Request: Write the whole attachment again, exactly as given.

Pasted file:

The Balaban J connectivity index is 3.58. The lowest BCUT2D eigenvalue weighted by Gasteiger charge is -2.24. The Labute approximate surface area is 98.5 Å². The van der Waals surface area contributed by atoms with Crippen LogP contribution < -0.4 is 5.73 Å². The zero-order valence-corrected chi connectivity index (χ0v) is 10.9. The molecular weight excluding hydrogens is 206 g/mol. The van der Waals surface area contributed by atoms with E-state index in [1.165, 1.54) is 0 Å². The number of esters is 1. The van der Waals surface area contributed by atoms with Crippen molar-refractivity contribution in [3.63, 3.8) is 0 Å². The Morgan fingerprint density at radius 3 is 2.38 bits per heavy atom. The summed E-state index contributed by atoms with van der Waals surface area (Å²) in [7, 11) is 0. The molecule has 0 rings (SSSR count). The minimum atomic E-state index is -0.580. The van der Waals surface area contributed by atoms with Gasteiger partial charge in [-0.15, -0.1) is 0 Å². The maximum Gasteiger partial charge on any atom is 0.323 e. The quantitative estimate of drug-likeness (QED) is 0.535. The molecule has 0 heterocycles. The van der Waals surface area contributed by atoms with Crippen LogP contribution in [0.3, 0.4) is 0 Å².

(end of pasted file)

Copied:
The Balaban J connectivity index is 3.58. The lowest BCUT2D eigenvalue weighted by Gasteiger charge is -2.24. The Labute approximate surface area is 98.5 Å². The van der Waals surface area contributed by atoms with Crippen LogP contribution < -0.4 is 5.73 Å². The zero-order valence-corrected chi connectivity index (χ0v) is 10.9. The molecular weight excluding hydrogens is 206 g/mol. The van der Waals surface area contributed by atoms with E-state index in [1.165, 1.54) is 0 Å². The number of esters is 1. The van der Waals surface area contributed by atoms with Crippen molar-refractivity contribution in [3.63, 3.8) is 0 Å². The Morgan fingerprint density at radius 3 is 2.38 bits per heavy atom. The summed E-state index contributed by atoms with van der Waals surface area (Å²) in [7, 11) is 0. The molecule has 0 rings (SSSR count). The minimum atomic E-state index is -0.580. The van der Waals surface area contributed by atoms with Gasteiger partial charge in [-0.15, -0.1) is 0 Å². The maximum Gasteiger partial charge on any atom is 0.323 e. The quantitative estimate of drug-likeness (QED) is 0.535. The molecule has 0 heterocycles. The van der Waals surface area contributed by atoms with Crippen LogP contribution in [0.3, 0.4) is 0 Å².